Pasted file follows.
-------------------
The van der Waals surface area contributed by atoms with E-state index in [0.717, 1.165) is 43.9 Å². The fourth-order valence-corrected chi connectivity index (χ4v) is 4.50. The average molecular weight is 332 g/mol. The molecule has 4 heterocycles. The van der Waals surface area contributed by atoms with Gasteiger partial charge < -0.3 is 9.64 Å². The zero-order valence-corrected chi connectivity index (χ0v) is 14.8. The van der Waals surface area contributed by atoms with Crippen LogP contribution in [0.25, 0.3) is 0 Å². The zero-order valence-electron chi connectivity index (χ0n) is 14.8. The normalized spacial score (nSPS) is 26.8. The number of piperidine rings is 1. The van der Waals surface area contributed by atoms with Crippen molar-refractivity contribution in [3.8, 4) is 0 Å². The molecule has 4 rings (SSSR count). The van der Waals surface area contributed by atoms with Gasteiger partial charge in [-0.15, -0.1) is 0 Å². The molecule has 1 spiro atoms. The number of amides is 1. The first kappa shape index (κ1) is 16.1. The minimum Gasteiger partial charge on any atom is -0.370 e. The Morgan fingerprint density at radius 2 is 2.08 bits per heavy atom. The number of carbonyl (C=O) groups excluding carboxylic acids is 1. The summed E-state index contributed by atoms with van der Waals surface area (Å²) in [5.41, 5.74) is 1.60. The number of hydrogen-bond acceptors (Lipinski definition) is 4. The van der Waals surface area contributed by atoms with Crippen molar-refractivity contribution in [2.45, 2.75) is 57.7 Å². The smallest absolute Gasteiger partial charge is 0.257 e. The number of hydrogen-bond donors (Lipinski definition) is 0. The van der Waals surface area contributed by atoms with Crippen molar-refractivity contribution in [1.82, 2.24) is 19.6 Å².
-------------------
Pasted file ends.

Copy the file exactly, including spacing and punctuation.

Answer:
The van der Waals surface area contributed by atoms with E-state index in [0.717, 1.165) is 43.9 Å². The fourth-order valence-corrected chi connectivity index (χ4v) is 4.50. The average molecular weight is 332 g/mol. The molecule has 4 heterocycles. The van der Waals surface area contributed by atoms with Gasteiger partial charge < -0.3 is 9.64 Å². The zero-order valence-corrected chi connectivity index (χ0v) is 14.8. The van der Waals surface area contributed by atoms with Crippen LogP contribution in [0.25, 0.3) is 0 Å². The zero-order valence-electron chi connectivity index (χ0n) is 14.8. The normalized spacial score (nSPS) is 26.8. The number of piperidine rings is 1. The van der Waals surface area contributed by atoms with Crippen molar-refractivity contribution in [3.8, 4) is 0 Å². The molecule has 4 rings (SSSR count). The van der Waals surface area contributed by atoms with Gasteiger partial charge in [-0.15, -0.1) is 0 Å². The molecule has 1 spiro atoms. The number of amides is 1. The first kappa shape index (κ1) is 16.1. The minimum Gasteiger partial charge on any atom is -0.370 e. The Morgan fingerprint density at radius 2 is 2.08 bits per heavy atom. The number of carbonyl (C=O) groups excluding carboxylic acids is 1. The summed E-state index contributed by atoms with van der Waals surface area (Å²) in [5.41, 5.74) is 1.60. The number of hydrogen-bond acceptors (Lipinski definition) is 4. The van der Waals surface area contributed by atoms with Crippen molar-refractivity contribution in [2.45, 2.75) is 57.7 Å². The smallest absolute Gasteiger partial charge is 0.257 e. The number of hydrogen-bond donors (Lipinski definition) is 0. The van der Waals surface area contributed by atoms with Crippen molar-refractivity contribution in [1.82, 2.24) is 19.6 Å².